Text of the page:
March 29, 2018
Q and A with Dr. Philip Awadalla, Scientific Director of the Canadian Partnership for Tomorrow Project
Since 2008, the Canadian Partnership for Tomorrow Project (CPTP) has collected health data and biological samples from more than 300,000 volunteer participants across Canada. Now that its primary data collection phase has concluded, the Project is sharing this data with qualified researchers to help uncover the factors behind cancer and other diseases. It was recently announced that OICR’s Dr. Philip Awadalla will serve as the Project’s National Scientific Director and that OICR will host the Project’s national database and other scientific activities. We sat down with Awadalla to learn more about his vision for CPTP’s future. Continue reading – Q and A with Dr. Philip Awadalla, Scientific Director of the Canadian Partnership for Tomorrow Project
October 18, 2017
Orlando, Florida (October 17, 2017) – The Global Alliance for Genomics and Health (GA4GH) has struck formal collaborations with 15 international genomic data initiatives as 2017 Driver Projects, including Genomics England, Australian Genomics and the U.S. All of Us Research Program. The announcement, made at the GA4GH 5th Plenary Meeting, comes as part of the launch of GA4GH Connect: A 5-year Strategic Plan. GA4GH Connect aims to drive uptake of standards and frameworks for genomic data sharing within the research and healthcare communities in order to enable responsible sharing of clinical-grade genomic data by 2022.
October 17, 2017
The Global Alliance for Genomics and Health (GA4GH) has launched a new five-year strategic plan to develop international standards that will enable the responsible and secure sharing of genomic data for both scientific and clinical purposes. The plan, known as GA4GH Connect, was launched at the organization’s 5th Plenary Meeting in Orlando, Florida.
February 9, 2017
The ability to sequence and study the human genome and the genomes of different cancer types has allowed scientists to increase our understanding of the biology of these diseases. In turn this has helped to create new preventative strategies, diagnostic and prognostic tools as well as better treatments. But what if there was a way to make this information even more useful? An international group is working to establish a project that will do just that.
December 1, 2016
The base components of DNA – adenine, thymine, cytosine and guanine (commonly referred to as ATCG) are so fundamental to the study of genetics that they are probably familiar to anyone who has taken a high school biology class. Now, one team of researchers has expanded the ‘DNA alphabet’ to help aid in efforts to learn how cancers develop.
November 18, 2016
OICR was part of a group of organizations to achieve history when they helped reach an important milestone in Canadian computing. As part of the ORION network, OICR participated in an exercise to perform the fastest, long-distance big data transfer between academic institutions in Canada.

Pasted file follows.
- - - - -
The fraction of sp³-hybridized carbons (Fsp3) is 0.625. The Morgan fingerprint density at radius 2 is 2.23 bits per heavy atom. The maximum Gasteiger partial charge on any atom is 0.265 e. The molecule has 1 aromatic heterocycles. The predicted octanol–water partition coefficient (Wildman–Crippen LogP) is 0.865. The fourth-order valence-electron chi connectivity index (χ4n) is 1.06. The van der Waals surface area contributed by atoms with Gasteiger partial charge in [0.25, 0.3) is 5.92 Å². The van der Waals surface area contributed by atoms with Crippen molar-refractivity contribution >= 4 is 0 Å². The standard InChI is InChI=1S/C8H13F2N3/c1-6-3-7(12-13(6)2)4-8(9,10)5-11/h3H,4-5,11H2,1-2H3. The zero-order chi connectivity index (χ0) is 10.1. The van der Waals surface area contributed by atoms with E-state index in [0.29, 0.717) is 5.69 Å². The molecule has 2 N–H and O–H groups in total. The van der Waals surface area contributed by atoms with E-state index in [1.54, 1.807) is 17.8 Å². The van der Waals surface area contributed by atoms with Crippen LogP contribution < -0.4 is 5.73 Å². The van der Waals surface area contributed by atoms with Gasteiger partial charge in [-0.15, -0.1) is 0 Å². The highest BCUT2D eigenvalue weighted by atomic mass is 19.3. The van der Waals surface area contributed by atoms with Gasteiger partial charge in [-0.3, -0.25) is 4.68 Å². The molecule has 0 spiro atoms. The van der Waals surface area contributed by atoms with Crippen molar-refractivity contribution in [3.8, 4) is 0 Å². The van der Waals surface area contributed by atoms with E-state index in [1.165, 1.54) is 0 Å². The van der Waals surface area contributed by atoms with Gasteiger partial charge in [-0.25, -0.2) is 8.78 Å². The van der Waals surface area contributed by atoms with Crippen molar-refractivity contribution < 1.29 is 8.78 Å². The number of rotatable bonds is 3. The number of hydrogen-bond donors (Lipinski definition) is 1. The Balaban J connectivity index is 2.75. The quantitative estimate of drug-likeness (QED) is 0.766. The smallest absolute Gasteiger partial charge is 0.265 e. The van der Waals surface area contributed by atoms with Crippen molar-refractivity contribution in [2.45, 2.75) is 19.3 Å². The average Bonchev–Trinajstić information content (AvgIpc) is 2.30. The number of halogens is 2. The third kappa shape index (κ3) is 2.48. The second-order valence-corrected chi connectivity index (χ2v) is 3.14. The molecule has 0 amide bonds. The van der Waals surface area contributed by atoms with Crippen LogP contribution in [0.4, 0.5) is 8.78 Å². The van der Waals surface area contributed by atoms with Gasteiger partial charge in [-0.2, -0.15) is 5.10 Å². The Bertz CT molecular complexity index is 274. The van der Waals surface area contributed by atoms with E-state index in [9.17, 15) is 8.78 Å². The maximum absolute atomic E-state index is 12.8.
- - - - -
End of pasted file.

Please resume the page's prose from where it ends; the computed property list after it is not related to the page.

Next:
September 15, 2016
On September 13 the Government of Canada, through Genome Canada, made a $4 million investment in Canadian big data research to help improve real world challenges such as infectious disease outbreaks, managing food crops and combating cancer.
Of the 16 projects funded across Canada, three are based at OICR. Led by OICR Principal Investigators Drs. Paul Boutros, Vincent Ferretti, Jared Simpson and Lincoln Stein (Stein is also OICR’s Interim Scientific Director and leader of the Institute’s Informatics and Biocomputing Program), the projects are developing ways to make genomics and health data more manageable, securely accessible and easily understood. Together these projects will help to facilitate cancer research and assist in the adoption of more precision medicine. As well, they have applications in other fields of genomics research beyond cancer, such as agriculture and energy.
July 14, 2016
An open challenge that merges the efforts of the International Cancer Genome Consortium, The Cancer Genome Atlas, and the NCI Cloud Pilots with Sage Bionetworks and the open science DREAM Challenge community
July 14, 2016
Researchers have been given a powerful new tool to search for the mutations behind the development of cancer, leading to a better understanding of the disease, and ultimately, better care for patients. On June 6, U.S. Vice President Joseph Biden announced the launch of the Genomic Data Commons (GDC), an ambitious new project that is making a staggering amount of data available to scientists for analysis while also allowing researchers to share their own data with the wider research community.
May 2, 2016
On March 31, Intel Corporation and the Knight Cancer Institute at Oregon Health and Sciences University announced two new leading cancer centres have joined the Collaborative Cancer Cloud (CCC): Dana Farber Cancer Institute and OICR.
The CCC is a distributed precision medicine analytics platform that allows institutions to securely share and analyze large amounts of data while also preserving patient privacy and security. The CCC will make it easier, faster and more affordable to determine how genes interact to cause disease in individual patients.